Parents and educators call for changes to return-to-school plan

Parents and educators, including Ian Hecht, far right, rallied outside Joe Hargrave’s office Friday to call for a better back to school plan. /Michael Oleskyn Daily Herald

Around 30 concerned parents, teachers and education professionals held a rally in front of the office of Prince Albert Carlton MLA Joe Hargrave’s office on Friday morning to protest the recently released back-to-school plan. The rally was one of several organized across the province by the groups Safe Schools Saskatchewan and Keep Saskatchewan Kids Safe.

Among those in attendance was Ian Hecht who is both a teacher and a parent in Prince Albert and was concerned by a lack of specifics in the plan.

“I thought that their answer that the money that school divisions saved last year is the only money that is going to be spent on pandemic preparedness is shortsighted and I think that their notion of having these levels but not having any triggers between them is a little concerning. I would like to see some actual specifics put forward as a plan, you know a mask mandate, some money towards new custodial positions and those sorts of things,” Hecht said.

Hecht, who has been a teacher since 2002, explained that it is part of a pattern with regards to education funding and the Saskatchewan Party going back to taking away local control by taking away the mill rate from school boards early in their government. Hecht also believes that there has not been much changed since schools shut down.

“My biggest concern this fall is how is it different now going back to school than when we left in March and I see three squandered months, or five squandered months where they could have been putting together plans, they could have been preparing to do off day schooling or some kind of structure that would allow the students and parents to have some kind of confidence to return to schools and know that the Sask Party is taking their health seriously,” he said.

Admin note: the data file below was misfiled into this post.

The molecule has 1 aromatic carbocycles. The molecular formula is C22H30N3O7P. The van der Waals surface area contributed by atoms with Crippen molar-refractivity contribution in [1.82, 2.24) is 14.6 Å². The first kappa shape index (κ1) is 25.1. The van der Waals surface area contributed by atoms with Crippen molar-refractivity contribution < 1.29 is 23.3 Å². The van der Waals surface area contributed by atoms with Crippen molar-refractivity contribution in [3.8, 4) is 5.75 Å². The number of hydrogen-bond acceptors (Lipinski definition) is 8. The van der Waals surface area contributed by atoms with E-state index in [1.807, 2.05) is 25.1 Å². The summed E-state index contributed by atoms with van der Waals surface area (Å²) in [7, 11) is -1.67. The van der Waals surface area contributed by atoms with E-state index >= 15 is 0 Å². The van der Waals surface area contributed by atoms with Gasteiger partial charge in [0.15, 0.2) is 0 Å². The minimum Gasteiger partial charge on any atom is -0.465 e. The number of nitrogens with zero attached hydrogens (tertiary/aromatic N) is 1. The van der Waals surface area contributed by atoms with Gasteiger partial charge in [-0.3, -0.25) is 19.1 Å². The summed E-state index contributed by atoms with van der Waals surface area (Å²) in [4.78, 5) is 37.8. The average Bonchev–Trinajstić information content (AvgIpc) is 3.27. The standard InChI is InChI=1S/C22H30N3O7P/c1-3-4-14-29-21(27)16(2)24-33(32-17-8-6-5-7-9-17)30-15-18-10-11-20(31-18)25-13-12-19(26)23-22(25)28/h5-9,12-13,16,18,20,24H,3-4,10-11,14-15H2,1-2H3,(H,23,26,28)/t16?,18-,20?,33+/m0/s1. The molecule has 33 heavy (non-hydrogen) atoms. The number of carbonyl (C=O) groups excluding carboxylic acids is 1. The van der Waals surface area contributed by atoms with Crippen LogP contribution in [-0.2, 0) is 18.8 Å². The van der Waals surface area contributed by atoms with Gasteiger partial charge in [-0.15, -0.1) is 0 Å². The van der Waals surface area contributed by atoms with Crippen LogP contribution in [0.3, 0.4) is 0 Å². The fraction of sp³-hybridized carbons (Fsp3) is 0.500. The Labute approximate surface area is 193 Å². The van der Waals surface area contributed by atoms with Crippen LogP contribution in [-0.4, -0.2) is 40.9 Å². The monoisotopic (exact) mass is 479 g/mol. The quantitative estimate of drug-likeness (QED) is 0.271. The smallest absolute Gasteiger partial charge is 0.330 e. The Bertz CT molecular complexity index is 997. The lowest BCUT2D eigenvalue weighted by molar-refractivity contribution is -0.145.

Hecht explained that his issue was that the plan did not really evolve since the initial announcement in June.

Also in attendance were Prince Albert Northcote NDP MLA Nicole Rancourt and Hargrave’s opponent in the Carlton constituency, Troy Parenteau. Both Rancourt and Parenteau made speeches to the crowd. Rancourt thanked the educators for all of their work since the COVID-19 pandemic began. Rancourt said that she was ‘livid’ when she first heard the plan.

“We are the only province not putting forward any extra resources for schools to be able to come up with a safe plan for the start of school. We know that a lot of it could have been changed if the Minister of Education was listening to teachers and the education staff before the pandemic. What we needed was to make sure that classrooms weren’t overcrowded like they are. We needed extra resources in our schools but what does this government do they underfunded education, they cut staffing, they cut our E.A.s, they cut our custodial employees they made it so it is incredibly difficult going forward,” Rancourt said.

She explained that the return to normal approach doesn’t fit what is happening in society.

Parenteau, who has worked as a teacher in Prince Albert for the past decade said the province was once a leader in education but since funding has not matched inflation, things have changed and the pandemic has brought that to light.

“This pandemic has highlighted the problems that teachers have been talking about over the past 10 years. You know the government had an opportunity and completely squandered it. They had an opportunity to put funding in to reduce class sizes, to put money in to insure that caretakers are there to sanitize our classrooms,” Parenteau said.

Also in attendance was retired educator and education counsellor Joanne Tilford who wanted to voice a concern of the lack of planning and foresight in education.

“We have seen it occur over time. This didn’t just happen,” Tilford said.

She explained that, in her view, the government has dismantled the education system and the pandemic has shown the disparities that exist between children in the education system. Hargrave’s office was closed during the protest and the people at the rally left their signs on the office.

“(We were)The last province to put something together it’s an abomination and the lack of interest that they have in education it’s embarrassing and Joe isn’t here and that’s sad,” Tilford said.

Parent Frank Harder was there because he was concerned because of his own daughter’s health issues.

“I am here because I have got kids that are in school and if the schools can’t even control head lice how are they going to control this?” he said.

Harder said there was no thought put into the plan including things like quarantine rooms.